Overall Handling Comments

The D3S offers a very satisfying handling experience, but like every camera, it isn't perfect. I do have some gripes, particularly with the menu system, which is exceptionally 'deep' and can get disorientating if you need to change something quickly and can't remember where to look for it.

The useful 'MY MENU' tab is on hand as a dumping ground for those functions that you use most, but sod's law dictates that you will at some point be left scratching your head over where to find this or that option. The D3S, more than most cameras, is one that rewards a careful reading of the bible-thick instruction manual, even if you are a habitual Nikon shooter.

Another minor annoyance (and, for the record, one that the D3S shares with the Canon EOS 1D series of DSLRs), is that the AF-ON button on the vertical grip at the base of the camera is very easy to depress accidentally. When the camera is held in the landscape orientation, the palm of the right hand can easily slip over and onto the button, and depending on how you have AF-ON set up, this may either start the AF hunting unexpectedly, or stop it from tracking in continuous AF mode. Both are disconcerting, and neither is desirable. Disabling the vertical grip also disables the vertical AF-ON button but it's a poor solution unless you're committed to shooting 100% in the landscape orientation.

This isn't a new issue - anyone that shoots with a D3 or D3X will be familiar with the problem - but it is a shame that Nikon hasn't taken the opportunity to do anything about it. It is also a little disappointing to see that one of my major gripes about the D3 - that the Live View mode cannot be changed from within the Live View interface itself - has not been addressed, and nor has the inability of the D3S to operate in mirror lock-up and self-timer modes simultaneously (unfortunately, activating mirror lock-up in Live View mode doesn't do the same thing). Oddly, if you initiate mirror lockup in the D3S and don't do anything, the shutter will release after 30 seconds, but this falls some way short of being as useful a function as it might be.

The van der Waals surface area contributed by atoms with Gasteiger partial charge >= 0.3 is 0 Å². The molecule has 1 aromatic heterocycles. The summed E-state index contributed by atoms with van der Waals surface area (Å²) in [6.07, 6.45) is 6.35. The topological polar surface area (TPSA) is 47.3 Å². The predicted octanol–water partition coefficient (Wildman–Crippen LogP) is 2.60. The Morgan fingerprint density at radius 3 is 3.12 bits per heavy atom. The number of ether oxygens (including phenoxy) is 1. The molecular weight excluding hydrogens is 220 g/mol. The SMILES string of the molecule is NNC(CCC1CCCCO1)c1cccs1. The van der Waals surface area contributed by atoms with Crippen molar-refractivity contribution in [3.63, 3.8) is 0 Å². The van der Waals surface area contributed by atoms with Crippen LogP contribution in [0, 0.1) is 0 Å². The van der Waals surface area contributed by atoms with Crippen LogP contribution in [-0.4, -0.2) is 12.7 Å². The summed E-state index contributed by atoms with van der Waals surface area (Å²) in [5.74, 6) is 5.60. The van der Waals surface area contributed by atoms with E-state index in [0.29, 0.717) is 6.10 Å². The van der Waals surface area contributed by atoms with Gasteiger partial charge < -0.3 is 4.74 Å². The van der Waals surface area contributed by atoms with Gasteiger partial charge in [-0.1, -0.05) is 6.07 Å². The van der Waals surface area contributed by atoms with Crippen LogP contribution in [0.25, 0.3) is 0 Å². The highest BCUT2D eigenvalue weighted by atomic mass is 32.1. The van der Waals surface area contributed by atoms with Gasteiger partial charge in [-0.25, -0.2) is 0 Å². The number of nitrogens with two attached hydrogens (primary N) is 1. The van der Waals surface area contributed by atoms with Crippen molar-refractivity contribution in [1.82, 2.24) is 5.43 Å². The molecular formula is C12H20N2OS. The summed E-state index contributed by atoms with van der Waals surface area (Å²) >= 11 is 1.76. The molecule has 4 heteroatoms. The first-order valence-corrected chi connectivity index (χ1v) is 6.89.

This more or less commits certain photographers (macroscopy enthusiasts for example) to the purchase of a remote release in order to avoid blur caused by vibrations from camera movement and/or mirror slap. Not a major expense, sure, but it's one more thing that you're bound to lose or leave in a drawer when you need it most. Setting Exposure Delay (csm d9) helps, but the delay of a single second may not be long enough for ultra-critical applications where the camera must be absolutely still.

In virtually all other respects though, the D3S is a joy to use. Most key settings can be changed without taking the camera away from the eye, which is hugely beneficial when you're faced with the unexpected. Although some photographers might scoff at the apparently rather crude mechanical AF switch on the front of the D3S (unchanged since the early days of Nikon's AF SLRs), the ability to shift from single AF to continuous with the flick of the left thumb is absolutely invaluable in some situations.

The AF mode, likewise, can be shifted using the thumb of the right hand. The same goes for ISO sensitivity, as well as exposure compensation and bracketing. All can be adjusted with your eye to the viewfinder. Despite the complexity of the camera, after a few weeks shooting with the D3S, it really did feel like it was working with me rather than against me. Some functions, like the in-viewfinder electronic spirit level, and single-press image magnification in review mode (via csm f1) can save a lot of shooting time, too.

When the D3S is used as in D-Movie mode as a video camera, handling becomes significantly less streamlined, as we might expect, and you can find a fuller explanation of how the camera behaves in this mode in the 'video' page of this test.